This is just a basic set, which is necessary in order to start creating not only beautiful, but also useful interfaces that will solve real problems. There may be more skills on your competency map, but it’s still very useful to set priority so that you can only pump the most necessary skills first, and then improve the rest.

How can I be pumped?

It is very important to be honest with yourself and put a real rating on the competency map without overestimating it (for this I advise you to involve fellow designers or managers). Only in this way you can highlight those skills that really need pumping. But it’s also important not to run those skills in which you are already strong enough.

Let's talk about how to pump down subsidence skills and what to do for this:

  1. Analyze all the interfaces you see. Starting from everyday applications for transport and navigation that you use, ending with applications that you rarely open. It would be nice to think about why you rarely open this or that application, and what can be done to make it happen more often. It is also worth discussing on the topic of what is convenient in a particular application, and what is not very. And what would you change?
  2. Constantly pump over the watched. Thanks to this, you can generate more decisions, you will have more patterns in your head. It is worth pumping daily, and there are a lot of ways of pumping: you can watch interest, create boards with your favorite ideas. The same dribble is good for developing visibility. Although, it is worth noting that the dribble is more of a visual story, about how the interface looks, and not about how it works. But there you can also find interesting UX solutions.
  3. To upgrade UI skills, you can start by copying the interfaces. For example, you can take the same facebook and just redraw several screens. But do not redraw them thoughtlessly, but delve into and analyze why this or that element is located in a particular place.
  4. If you understand that copying is boring to you, start redesigning the interfaces, think about how you can improve this or that feature, maybe it is worth swapping elements, or writing different text, or even repainting everything - and embody it. Always try to answer the question: why? Why the button is here, why such a color, why this is how the interaction happens, why the interface works like that, etc. Try to fall as deep as possible with your “why”.
  5. And the last piece of advice is ongoing practice. Without this, the skills will fade, and those who decide to switch to a product do not need it at all. Practice, try, create your own interfaces. For those who feel confident enough, I can recommend Challenge 100 days of UI. Having started this challenge, you will receive daily the topic of the day for mail, for which you need to draw an interface. For example, “Sending a letter, or“ Shopping basket “, or even“ Calculator “. Thanks to this, you will be able to pump in the UI, and if you logically think when working on the challenge, you can also pump the UX.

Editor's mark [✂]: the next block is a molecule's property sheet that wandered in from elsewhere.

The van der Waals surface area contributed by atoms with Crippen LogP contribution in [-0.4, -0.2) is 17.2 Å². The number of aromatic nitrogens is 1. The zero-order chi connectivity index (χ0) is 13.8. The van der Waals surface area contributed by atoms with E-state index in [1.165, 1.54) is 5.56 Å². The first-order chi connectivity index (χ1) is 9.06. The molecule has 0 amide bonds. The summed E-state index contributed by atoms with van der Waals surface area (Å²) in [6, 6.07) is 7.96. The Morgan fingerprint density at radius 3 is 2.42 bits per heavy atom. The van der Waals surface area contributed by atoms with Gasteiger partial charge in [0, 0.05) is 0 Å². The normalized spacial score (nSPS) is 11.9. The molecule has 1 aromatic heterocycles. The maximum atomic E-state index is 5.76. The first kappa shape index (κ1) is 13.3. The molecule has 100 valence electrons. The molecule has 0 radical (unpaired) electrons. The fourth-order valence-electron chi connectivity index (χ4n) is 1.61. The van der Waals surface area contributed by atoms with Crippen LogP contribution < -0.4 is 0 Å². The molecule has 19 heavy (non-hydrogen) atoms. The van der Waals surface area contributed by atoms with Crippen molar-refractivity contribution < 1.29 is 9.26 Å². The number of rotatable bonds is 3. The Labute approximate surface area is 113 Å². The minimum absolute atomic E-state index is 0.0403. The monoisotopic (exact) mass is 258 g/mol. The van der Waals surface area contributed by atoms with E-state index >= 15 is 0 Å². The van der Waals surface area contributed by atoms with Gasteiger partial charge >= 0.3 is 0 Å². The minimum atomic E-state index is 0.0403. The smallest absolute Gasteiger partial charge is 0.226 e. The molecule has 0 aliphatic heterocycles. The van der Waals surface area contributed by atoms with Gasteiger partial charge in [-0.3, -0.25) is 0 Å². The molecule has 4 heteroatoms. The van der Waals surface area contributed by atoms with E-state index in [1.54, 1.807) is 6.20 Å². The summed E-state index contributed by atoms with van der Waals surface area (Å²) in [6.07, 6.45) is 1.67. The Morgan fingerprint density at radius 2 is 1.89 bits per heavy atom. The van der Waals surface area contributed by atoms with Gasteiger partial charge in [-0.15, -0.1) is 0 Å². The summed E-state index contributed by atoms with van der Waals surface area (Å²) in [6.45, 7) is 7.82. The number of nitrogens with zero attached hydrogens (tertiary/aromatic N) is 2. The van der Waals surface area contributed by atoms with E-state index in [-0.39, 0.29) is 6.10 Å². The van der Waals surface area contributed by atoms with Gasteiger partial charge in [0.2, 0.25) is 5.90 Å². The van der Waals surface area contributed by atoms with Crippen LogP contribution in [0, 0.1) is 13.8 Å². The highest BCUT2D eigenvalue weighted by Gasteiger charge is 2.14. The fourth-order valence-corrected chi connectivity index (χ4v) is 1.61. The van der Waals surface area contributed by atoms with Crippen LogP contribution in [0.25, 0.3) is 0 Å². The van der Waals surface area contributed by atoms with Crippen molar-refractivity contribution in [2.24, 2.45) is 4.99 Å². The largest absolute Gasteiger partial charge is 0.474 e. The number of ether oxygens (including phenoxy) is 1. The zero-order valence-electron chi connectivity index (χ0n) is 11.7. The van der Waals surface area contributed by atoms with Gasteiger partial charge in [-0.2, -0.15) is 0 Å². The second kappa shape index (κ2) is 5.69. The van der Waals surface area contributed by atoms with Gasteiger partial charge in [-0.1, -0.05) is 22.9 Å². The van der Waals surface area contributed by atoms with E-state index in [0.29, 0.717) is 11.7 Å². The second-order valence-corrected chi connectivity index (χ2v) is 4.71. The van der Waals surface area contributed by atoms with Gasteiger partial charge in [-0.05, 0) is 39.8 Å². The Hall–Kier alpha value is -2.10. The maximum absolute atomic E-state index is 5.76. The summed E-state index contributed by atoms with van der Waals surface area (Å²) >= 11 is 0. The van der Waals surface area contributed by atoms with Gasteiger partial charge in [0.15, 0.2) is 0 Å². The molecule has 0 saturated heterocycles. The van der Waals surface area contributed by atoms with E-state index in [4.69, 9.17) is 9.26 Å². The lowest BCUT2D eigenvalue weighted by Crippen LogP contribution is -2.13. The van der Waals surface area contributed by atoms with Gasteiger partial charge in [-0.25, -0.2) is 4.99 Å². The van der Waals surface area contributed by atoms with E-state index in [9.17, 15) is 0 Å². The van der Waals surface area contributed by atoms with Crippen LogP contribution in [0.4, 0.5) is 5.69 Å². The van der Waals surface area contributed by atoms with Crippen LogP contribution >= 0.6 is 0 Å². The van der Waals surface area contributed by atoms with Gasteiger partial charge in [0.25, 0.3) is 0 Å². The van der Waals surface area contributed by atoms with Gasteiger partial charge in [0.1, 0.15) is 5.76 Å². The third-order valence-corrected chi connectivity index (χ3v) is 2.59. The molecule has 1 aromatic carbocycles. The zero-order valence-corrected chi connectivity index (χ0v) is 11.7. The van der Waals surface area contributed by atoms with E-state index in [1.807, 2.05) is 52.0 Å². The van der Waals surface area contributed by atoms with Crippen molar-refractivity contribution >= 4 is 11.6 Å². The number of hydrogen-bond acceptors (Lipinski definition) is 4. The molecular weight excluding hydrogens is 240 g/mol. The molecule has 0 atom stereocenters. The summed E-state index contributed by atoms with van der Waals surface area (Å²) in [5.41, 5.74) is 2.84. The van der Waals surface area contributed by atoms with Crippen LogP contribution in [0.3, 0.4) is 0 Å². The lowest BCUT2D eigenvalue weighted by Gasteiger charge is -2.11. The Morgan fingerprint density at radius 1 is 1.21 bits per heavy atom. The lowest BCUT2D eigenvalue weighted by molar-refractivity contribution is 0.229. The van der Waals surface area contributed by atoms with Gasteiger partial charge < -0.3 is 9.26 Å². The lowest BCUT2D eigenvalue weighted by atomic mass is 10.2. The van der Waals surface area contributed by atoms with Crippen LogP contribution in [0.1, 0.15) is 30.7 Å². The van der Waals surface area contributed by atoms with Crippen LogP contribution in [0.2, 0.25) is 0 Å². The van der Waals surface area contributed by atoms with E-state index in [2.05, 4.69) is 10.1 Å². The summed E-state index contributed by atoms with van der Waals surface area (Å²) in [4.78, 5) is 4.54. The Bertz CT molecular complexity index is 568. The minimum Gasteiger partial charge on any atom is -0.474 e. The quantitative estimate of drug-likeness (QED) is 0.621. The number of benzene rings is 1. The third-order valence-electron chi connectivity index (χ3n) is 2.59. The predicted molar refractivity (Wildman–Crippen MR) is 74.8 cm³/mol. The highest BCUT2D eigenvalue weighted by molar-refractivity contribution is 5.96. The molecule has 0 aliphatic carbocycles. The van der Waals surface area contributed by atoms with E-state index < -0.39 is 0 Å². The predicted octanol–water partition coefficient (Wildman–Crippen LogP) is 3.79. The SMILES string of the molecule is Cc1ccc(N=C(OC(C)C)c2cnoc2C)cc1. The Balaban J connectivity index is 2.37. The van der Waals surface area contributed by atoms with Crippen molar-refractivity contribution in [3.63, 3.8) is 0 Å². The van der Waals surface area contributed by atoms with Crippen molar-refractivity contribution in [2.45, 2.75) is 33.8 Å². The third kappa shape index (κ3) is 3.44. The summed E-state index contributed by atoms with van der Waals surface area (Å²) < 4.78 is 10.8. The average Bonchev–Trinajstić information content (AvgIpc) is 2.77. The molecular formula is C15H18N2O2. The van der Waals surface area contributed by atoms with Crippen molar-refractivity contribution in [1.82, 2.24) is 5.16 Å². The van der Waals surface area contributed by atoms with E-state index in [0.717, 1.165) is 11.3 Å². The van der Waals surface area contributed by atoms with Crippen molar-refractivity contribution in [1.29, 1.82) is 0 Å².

6. Read a lot. Read articles, books, study user cases. Behance can help here, on which designers often describe their decisions, and why they came to one or another conclusion. This will help to pump logical thinking and build causal relationships in your interfaces.

Now let's look at the most common mistakes newbies make:

  1. Irregularity Viewing and parsing interface patterns once a week is not enough. This must be done every day.
  2. Copying bad interfaces. It should be noted here that you should not copy everything in a row. Very often in the stores you can find weak and ill-conceived applications. Copying such will lead to the fact that you will not pump skills, but vice versa.
  3. Ignoring tips for pumping. The best effect will be only if you do everything together.

How to create your first product portfolio

It is not just difficult, but practically impossible, for a designer without a portfolio to find work. But what if you have a portfolio of graphic design, but absolutely no product projects?

What you can do to create your first product portfolio:

I have made a selection of some portfolios for you.

Portfolio of Joe Lifrieri
Lisa sy
Brandon walkin
Sergey Surganov, designer

What to do next?

It’s easy to upgrade UI skills. The main thing is to do this systematically and regularly. Further it is worth thinking more about the user experience. Always analyze and ask “why” questions.

In addition, you can take a course. Attendance at free webinars can definitely help you, but it does not replace communication with the teacher, homework and systematization of knowledge. For example, at GeekBrains there is a course “Fundamentals of Product Design”, which will give you the knowledge needed to work in the product.

Freelance will also benefit you. With the first product portfolio that you created, you can safely look for real customers and carry out real projects. After that, your applications may appear in the stores (which is an excellent recommendation in your portfolio), you will have work sites that you can link to, plus real experience.

Another good practice is to get an intern in some modern company working with a product. Many IT companies, banks and others are ready to hire interns, who are then ready to hire. And this is a great chance to show yourself, set goals and achieve them.

Do not forget about conferences and meetings. In the online environment, there are constantly some kind of meeting on product design, where you can listen to the guys working on the product, note something new for yourself. If you attend such meetings in person, then it is possible to meet design colleagues and exchange experience, which will be extremely useful for you as newcomers to the profession.

What to read: books and articles

Constantly learning something new is very useful when upgrading yourself as a designer.

Therefore, I have sketched out useful books and articles that will help you upgrade yourself as product designers.


Rob Fitzpatrick Ask mom
Alan Cooper. Interface. Basics of interaction design.


Design tavern
UX Collective

Other utility

Yuri Vetrov on Interfaces - Design Management of Digital Products

Design Portfolio

Portfolio of Joe Lifrieri
Lisa sy
Brandon walkin
Sergey Surganov, designer

Challenge 100 days UI

Daily UI Design Challenge, Inspiration, and Resources


Design weekend. 2019

If you have any questions after reading the post, feel free to ask them in the comments.